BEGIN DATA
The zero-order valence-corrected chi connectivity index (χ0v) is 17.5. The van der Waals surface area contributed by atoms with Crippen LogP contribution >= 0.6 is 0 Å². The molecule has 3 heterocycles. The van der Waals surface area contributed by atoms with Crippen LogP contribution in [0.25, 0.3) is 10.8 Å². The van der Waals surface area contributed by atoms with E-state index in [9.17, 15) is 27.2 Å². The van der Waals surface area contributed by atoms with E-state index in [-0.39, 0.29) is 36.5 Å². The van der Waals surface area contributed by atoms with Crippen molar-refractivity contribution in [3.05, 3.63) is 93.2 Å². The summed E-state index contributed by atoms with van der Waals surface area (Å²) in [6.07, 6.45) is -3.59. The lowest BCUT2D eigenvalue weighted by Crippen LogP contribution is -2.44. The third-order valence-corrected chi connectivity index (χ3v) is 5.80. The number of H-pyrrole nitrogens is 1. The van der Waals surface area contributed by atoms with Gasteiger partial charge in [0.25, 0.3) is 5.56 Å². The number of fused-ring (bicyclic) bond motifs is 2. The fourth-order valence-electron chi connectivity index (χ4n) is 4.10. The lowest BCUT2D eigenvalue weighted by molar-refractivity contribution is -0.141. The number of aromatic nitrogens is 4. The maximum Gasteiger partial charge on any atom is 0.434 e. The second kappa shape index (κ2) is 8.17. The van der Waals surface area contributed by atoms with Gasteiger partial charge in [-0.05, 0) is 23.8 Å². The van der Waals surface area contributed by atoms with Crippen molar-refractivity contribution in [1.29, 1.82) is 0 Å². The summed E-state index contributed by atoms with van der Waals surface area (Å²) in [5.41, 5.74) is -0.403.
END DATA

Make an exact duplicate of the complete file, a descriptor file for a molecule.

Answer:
The zero-order valence-corrected chi connectivity index (χ0v) is 17.5. The van der Waals surface area contributed by atoms with Crippen LogP contribution >= 0.6 is 0 Å². The molecule has 3 heterocycles. The van der Waals surface area contributed by atoms with Crippen LogP contribution in [0.25, 0.3) is 10.8 Å². The van der Waals surface area contributed by atoms with E-state index in [9.17, 15) is 27.2 Å². The van der Waals surface area contributed by atoms with E-state index in [-0.39, 0.29) is 36.5 Å². The van der Waals surface area contributed by atoms with Crippen molar-refractivity contribution in [3.05, 3.63) is 93.2 Å². The summed E-state index contributed by atoms with van der Waals surface area (Å²) in [6.07, 6.45) is -3.59. The lowest BCUT2D eigenvalue weighted by Crippen LogP contribution is -2.44. The third-order valence-corrected chi connectivity index (χ3v) is 5.80. The number of H-pyrrole nitrogens is 1. The van der Waals surface area contributed by atoms with Gasteiger partial charge in [0.25, 0.3) is 5.56 Å². The number of fused-ring (bicyclic) bond motifs is 2. The fourth-order valence-electron chi connectivity index (χ4n) is 4.10. The lowest BCUT2D eigenvalue weighted by molar-refractivity contribution is -0.141. The number of aromatic nitrogens is 4. The maximum Gasteiger partial charge on any atom is 0.434 e. The second kappa shape index (κ2) is 8.17. The van der Waals surface area contributed by atoms with Gasteiger partial charge in [-0.05, 0) is 23.8 Å². The van der Waals surface area contributed by atoms with Crippen molar-refractivity contribution in [1.29, 1.82) is 0 Å². The summed E-state index contributed by atoms with van der Waals surface area (Å²) in [5.41, 5.74) is -0.403.